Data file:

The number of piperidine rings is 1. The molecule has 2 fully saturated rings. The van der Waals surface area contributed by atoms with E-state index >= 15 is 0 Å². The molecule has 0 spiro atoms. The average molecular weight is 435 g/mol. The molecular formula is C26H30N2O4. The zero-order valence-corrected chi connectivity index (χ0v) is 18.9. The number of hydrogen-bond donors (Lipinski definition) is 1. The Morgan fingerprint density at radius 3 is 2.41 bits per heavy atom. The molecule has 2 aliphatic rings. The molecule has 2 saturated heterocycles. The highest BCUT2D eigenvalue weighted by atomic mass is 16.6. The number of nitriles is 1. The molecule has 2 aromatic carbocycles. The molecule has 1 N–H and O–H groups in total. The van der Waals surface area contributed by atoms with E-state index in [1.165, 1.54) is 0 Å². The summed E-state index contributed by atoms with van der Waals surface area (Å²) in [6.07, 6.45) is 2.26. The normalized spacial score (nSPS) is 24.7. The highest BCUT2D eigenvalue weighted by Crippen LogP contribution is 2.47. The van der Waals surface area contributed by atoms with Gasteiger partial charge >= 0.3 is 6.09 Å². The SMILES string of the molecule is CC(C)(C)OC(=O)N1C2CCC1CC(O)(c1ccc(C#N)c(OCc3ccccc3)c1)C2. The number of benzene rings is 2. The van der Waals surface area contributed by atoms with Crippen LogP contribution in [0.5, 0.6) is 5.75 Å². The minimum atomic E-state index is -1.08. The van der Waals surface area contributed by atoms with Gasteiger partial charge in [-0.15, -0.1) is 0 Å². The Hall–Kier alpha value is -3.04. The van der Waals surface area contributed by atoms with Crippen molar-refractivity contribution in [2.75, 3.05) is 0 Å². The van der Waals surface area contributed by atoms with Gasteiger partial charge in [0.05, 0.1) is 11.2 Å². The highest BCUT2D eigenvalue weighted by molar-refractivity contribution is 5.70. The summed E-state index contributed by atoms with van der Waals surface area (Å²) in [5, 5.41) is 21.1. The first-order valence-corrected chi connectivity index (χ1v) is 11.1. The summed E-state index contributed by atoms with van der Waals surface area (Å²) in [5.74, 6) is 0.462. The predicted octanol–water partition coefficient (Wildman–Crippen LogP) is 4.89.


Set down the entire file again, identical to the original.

The number of piperidine rings is 1. The molecule has 2 fully saturated rings. The van der Waals surface area contributed by atoms with E-state index >= 15 is 0 Å². The molecule has 0 spiro atoms. The average molecular weight is 435 g/mol. The molecular formula is C26H30N2O4. The zero-order valence-corrected chi connectivity index (χ0v) is 18.9. The number of hydrogen-bond donors (Lipinski definition) is 1. The Morgan fingerprint density at radius 3 is 2.41 bits per heavy atom. The molecule has 2 aliphatic rings. The molecule has 2 saturated heterocycles. The highest BCUT2D eigenvalue weighted by atomic mass is 16.6. The number of nitriles is 1. The molecule has 2 aromatic carbocycles. The molecule has 1 N–H and O–H groups in total. The van der Waals surface area contributed by atoms with E-state index in [1.165, 1.54) is 0 Å². The summed E-state index contributed by atoms with van der Waals surface area (Å²) in [6.07, 6.45) is 2.26. The normalized spacial score (nSPS) is 24.7. The highest BCUT2D eigenvalue weighted by Crippen LogP contribution is 2.47. The van der Waals surface area contributed by atoms with Gasteiger partial charge >= 0.3 is 6.09 Å². The SMILES string of the molecule is CC(C)(C)OC(=O)N1C2CCC1CC(O)(c1ccc(C#N)c(OCc3ccccc3)c1)C2. The number of benzene rings is 2. The van der Waals surface area contributed by atoms with Crippen LogP contribution in [0.5, 0.6) is 5.75 Å². The minimum atomic E-state index is -1.08. The van der Waals surface area contributed by atoms with Gasteiger partial charge in [-0.15, -0.1) is 0 Å². The Hall–Kier alpha value is -3.04. The van der Waals surface area contributed by atoms with Crippen molar-refractivity contribution in [2.75, 3.05) is 0 Å². The van der Waals surface area contributed by atoms with Gasteiger partial charge in [0.05, 0.1) is 11.2 Å². The highest BCUT2D eigenvalue weighted by molar-refractivity contribution is 5.70. The summed E-state index contributed by atoms with van der Waals surface area (Å²) in [5, 5.41) is 21.1. The first-order valence-corrected chi connectivity index (χ1v) is 11.1. The summed E-state index contributed by atoms with van der Waals surface area (Å²) in [5.74, 6) is 0.462. The predicted octanol–water partition coefficient (Wildman–Crippen LogP) is 4.89.